Theoretical models to evaluate the flammable zones of mixtures made up of hydrocarbon, carbon dioxide and air have been proposed in present study. A three-step reaction hypothesis for hydrocarbon combustion was introduced for predicting the upper flammability limit. The method to predict the parameters at fuel inertization point was put forward as well. Validation of these models has been conducted on existing experimental data reported in the literature, including the cases of methane, propane, propylene and isobutane, and an acceptable precision has been achieved. The average relative differences between the estimated results and experimental ones, except for the results at fuel inertization point, are less than 8.8% and 3.3% for upper and lower flammability limit, respectively. This work also indicated that these models possess practical application capacity and can provide safe prediction limits for nonflammable ranges of hydrocarbon diluted with carbon dioxide.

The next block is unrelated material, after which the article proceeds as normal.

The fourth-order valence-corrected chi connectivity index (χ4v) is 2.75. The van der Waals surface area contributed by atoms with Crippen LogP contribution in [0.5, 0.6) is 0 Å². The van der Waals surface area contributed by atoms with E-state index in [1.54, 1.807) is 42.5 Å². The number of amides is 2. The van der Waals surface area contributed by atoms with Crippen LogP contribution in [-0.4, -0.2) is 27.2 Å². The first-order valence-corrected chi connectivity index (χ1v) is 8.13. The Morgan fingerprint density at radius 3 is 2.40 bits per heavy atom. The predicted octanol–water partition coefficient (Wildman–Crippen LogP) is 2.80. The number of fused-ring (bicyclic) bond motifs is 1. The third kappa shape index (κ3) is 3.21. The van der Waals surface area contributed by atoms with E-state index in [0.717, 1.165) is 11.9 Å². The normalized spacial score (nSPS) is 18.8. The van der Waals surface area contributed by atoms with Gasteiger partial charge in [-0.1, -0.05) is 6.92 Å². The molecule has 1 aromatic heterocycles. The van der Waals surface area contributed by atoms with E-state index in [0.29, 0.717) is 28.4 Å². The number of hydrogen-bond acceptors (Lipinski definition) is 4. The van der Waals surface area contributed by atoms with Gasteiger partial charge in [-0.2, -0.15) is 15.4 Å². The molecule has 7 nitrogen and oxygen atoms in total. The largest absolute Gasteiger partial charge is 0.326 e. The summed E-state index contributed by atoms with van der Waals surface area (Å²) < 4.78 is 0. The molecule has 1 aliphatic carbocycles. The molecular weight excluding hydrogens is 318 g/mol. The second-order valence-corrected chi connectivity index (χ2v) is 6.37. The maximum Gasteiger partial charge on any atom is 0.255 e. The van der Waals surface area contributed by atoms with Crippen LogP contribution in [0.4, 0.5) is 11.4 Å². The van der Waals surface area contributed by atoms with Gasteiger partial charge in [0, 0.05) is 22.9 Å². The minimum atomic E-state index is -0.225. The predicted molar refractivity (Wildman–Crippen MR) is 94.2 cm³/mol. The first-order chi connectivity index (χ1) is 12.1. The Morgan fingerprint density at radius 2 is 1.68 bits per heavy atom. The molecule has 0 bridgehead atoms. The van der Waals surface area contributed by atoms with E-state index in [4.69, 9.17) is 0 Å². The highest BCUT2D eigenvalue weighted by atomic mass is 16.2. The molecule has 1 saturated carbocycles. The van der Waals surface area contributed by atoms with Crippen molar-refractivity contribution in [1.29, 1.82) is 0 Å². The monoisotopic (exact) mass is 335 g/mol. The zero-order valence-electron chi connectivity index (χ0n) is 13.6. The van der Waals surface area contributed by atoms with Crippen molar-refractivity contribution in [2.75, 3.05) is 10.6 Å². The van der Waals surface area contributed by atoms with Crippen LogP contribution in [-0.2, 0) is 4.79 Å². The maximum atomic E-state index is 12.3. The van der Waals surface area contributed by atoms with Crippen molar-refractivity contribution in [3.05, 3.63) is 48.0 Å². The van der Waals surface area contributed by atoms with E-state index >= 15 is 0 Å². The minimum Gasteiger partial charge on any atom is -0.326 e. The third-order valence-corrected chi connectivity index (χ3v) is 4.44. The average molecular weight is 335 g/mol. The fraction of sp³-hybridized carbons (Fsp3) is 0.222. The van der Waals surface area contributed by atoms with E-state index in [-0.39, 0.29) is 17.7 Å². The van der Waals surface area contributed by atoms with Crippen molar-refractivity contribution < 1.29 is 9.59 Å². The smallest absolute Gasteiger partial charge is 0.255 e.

Lower Flammability Limit Average Relative Differences Flammability Limit Carbon Dioxide Experimental Ones Upper Limit Practical Capacity Safe Limits Present Study Average Differences
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Round-ups are the summaries of handpicked papers around trending topics published every week. These would enable you to scan through a collection of papers and decide if the paper is relevant to you before actually investing time into reading it.
Climate change Research Articles published between Jan 23, 2023 to Jan 29, 2023
Jan 30, 2023
Articles Included: 3
Climate change adaptation has shifted from a single-dimension to an integrative approach that aligns with vulnerability and resilience concepts. Adapt...Read More
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